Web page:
This map is the result of one very busy month of data collected by NASA's Aquarius instrument, offering the first ever global map of the ocean surface's saltiness. This information has potentially profound implications for our understanding of changing climates.
You can click on the map up top to get a closer look at Aquarius's work. The map is crucial because the way that salinity varies from place to place along the ocean surface plays a key role in the climate cycle. This is because salt levels are linked to the movement of freshwater all around the planet, as well as the circulation of ocean currents in general. Before Aquarius, we've only had a rough idea of how salinity varies in different locations, so this map provides a vital new clue in the effort to understand the deeper mechanisms of Earth's climate.
NASA's Jet Propulsion Laboratory offers this explanation of some of the key features:
The map shows several well-known ocean salinity features such as higher salinity in the subtropics; higher average salinity in the Atlantic Ocean compared to the Pacific and Indian oceans; and lower salinity in rainy belts near the equator, in the northernmost Pacific Ocean and elsewhere. These features are related to large-scale patterns of rainfall and evaporation over the ocean, river outflow and ocean circulation. Aquarius will monitor how these features change and study their link to climate and weather variations.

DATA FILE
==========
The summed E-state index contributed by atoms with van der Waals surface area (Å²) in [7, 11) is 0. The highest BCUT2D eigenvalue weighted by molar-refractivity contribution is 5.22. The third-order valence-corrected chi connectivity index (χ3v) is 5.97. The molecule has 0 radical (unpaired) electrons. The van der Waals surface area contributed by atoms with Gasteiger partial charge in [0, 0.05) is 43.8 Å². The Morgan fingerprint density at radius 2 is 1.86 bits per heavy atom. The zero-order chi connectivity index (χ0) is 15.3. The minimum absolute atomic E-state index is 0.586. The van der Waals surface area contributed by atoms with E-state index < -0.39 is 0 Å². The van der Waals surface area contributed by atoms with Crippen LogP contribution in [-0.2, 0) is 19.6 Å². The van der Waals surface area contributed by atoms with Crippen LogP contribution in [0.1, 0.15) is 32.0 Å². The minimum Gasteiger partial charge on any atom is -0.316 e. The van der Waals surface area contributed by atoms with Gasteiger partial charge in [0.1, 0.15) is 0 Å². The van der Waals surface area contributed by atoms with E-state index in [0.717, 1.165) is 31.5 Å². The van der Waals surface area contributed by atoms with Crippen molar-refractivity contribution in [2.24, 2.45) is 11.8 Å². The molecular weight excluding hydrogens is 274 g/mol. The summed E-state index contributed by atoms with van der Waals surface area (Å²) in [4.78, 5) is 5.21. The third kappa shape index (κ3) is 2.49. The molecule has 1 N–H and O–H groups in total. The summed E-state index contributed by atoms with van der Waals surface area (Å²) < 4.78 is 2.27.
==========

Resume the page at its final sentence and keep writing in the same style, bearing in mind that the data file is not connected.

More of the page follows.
Other important regional features are evident, including a sharp contrast between the arid, high-salinity Arabian Sea west of the Indian subcontinent, and the low-salinity Bay of Bengal to the east, which is dominated by the Ganges River and south Asia monsoon rains. The data also show important smaller details, such as a larger-than-expected extent of low-salinity water associated with outflow from the Amazon River.